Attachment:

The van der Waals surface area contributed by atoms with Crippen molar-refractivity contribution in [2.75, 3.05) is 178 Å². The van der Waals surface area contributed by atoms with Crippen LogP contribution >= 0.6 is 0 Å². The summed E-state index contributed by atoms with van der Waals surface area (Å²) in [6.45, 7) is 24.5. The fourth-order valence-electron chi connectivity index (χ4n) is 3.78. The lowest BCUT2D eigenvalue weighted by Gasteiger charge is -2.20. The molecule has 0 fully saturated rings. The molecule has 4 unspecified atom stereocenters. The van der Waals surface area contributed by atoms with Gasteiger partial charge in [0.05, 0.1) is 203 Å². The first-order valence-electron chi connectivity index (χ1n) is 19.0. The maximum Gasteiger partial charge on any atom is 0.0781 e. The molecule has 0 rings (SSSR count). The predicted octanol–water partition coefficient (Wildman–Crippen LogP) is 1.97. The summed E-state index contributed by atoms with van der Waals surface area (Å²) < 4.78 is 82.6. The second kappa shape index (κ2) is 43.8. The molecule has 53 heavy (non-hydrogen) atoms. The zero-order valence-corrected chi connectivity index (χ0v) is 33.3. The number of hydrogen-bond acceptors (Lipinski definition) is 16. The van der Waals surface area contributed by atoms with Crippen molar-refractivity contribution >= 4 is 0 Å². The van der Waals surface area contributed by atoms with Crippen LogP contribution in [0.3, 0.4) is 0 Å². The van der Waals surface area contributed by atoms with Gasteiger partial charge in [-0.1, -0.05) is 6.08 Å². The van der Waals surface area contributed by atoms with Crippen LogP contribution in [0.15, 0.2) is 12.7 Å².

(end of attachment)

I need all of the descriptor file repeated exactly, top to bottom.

The van der Waals surface area contributed by atoms with Crippen molar-refractivity contribution in [2.75, 3.05) is 178 Å². The van der Waals surface area contributed by atoms with Crippen LogP contribution >= 0.6 is 0 Å². The summed E-state index contributed by atoms with van der Waals surface area (Å²) in [6.45, 7) is 24.5. The fourth-order valence-electron chi connectivity index (χ4n) is 3.78. The lowest BCUT2D eigenvalue weighted by Gasteiger charge is -2.20. The molecule has 0 fully saturated rings. The molecule has 4 unspecified atom stereocenters. The van der Waals surface area contributed by atoms with Gasteiger partial charge in [0.05, 0.1) is 203 Å². The first-order valence-electron chi connectivity index (χ1n) is 19.0. The maximum Gasteiger partial charge on any atom is 0.0781 e. The molecule has 0 rings (SSSR count). The predicted octanol–water partition coefficient (Wildman–Crippen LogP) is 1.97. The summed E-state index contributed by atoms with van der Waals surface area (Å²) < 4.78 is 82.6. The second kappa shape index (κ2) is 43.8. The molecule has 53 heavy (non-hydrogen) atoms. The zero-order valence-corrected chi connectivity index (χ0v) is 33.3. The number of hydrogen-bond acceptors (Lipinski definition) is 16. The van der Waals surface area contributed by atoms with Crippen molar-refractivity contribution >= 4 is 0 Å². The van der Waals surface area contributed by atoms with Crippen LogP contribution in [0.3, 0.4) is 0 Å². The van der Waals surface area contributed by atoms with Gasteiger partial charge in [-0.1, -0.05) is 6.08 Å². The van der Waals surface area contributed by atoms with Crippen LogP contribution in [0.15, 0.2) is 12.7 Å².